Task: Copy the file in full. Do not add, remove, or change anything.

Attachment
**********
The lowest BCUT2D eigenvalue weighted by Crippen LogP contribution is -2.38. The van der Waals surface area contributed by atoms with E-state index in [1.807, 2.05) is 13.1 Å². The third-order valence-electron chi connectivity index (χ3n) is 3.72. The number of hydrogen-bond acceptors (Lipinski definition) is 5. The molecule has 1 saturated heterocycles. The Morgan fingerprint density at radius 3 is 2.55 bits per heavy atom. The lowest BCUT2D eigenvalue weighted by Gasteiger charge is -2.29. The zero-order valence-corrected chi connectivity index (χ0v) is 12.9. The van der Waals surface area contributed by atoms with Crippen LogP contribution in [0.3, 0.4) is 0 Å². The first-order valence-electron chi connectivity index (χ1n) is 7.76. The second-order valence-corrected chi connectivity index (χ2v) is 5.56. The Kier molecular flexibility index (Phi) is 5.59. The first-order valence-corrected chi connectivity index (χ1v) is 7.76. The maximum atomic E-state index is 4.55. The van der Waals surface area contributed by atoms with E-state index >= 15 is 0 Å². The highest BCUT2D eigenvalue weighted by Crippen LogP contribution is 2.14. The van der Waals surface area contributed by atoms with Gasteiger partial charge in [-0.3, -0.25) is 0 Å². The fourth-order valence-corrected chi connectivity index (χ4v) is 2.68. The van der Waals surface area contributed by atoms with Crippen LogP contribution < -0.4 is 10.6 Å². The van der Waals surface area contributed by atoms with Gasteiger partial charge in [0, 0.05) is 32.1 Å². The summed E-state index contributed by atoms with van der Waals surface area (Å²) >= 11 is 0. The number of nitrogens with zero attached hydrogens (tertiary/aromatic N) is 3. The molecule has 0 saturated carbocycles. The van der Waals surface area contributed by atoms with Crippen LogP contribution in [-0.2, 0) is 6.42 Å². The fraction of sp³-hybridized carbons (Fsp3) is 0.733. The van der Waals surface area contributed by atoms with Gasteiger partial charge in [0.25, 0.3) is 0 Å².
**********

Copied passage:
The lowest BCUT2D eigenvalue weighted by Crippen LogP contribution is -2.38. The van der Waals surface area contributed by atoms with E-state index in [1.807, 2.05) is 13.1 Å². The third-order valence-electron chi connectivity index (χ3n) is 3.72. The number of hydrogen-bond acceptors (Lipinski definition) is 5. The molecule has 1 saturated heterocycles. The Morgan fingerprint density at radius 3 is 2.55 bits per heavy atom. The lowest BCUT2D eigenvalue weighted by Gasteiger charge is -2.29. The zero-order valence-corrected chi connectivity index (χ0v) is 12.9. The van der Waals surface area contributed by atoms with Crippen LogP contribution in [0.3, 0.4) is 0 Å². The first-order valence-electron chi connectivity index (χ1n) is 7.76. The second-order valence-corrected chi connectivity index (χ2v) is 5.56. The Kier molecular flexibility index (Phi) is 5.59. The first-order valence-corrected chi connectivity index (χ1v) is 7.76. The maximum atomic E-state index is 4.55. The van der Waals surface area contributed by atoms with E-state index >= 15 is 0 Å². The highest BCUT2D eigenvalue weighted by Crippen LogP contribution is 2.14. The van der Waals surface area contributed by atoms with Gasteiger partial charge in [-0.3, -0.25) is 0 Å². The fourth-order valence-corrected chi connectivity index (χ4v) is 2.68. The van der Waals surface area contributed by atoms with Crippen LogP contribution < -0.4 is 10.6 Å². The van der Waals surface area contributed by atoms with Gasteiger partial charge in [0, 0.05) is 32.1 Å². The summed E-state index contributed by atoms with van der Waals surface area (Å²) >= 11 is 0. The number of nitrogens with zero attached hydrogens (tertiary/aromatic N) is 3. The molecule has 0 saturated carbocycles. The van der Waals surface area contributed by atoms with Crippen LogP contribution in [-0.2, 0) is 6.42 Å². The fraction of sp³-hybridized carbons (Fsp3) is 0.733. The van der Waals surface area contributed by atoms with Gasteiger partial charge in [0.25, 0.3) is 0 Å².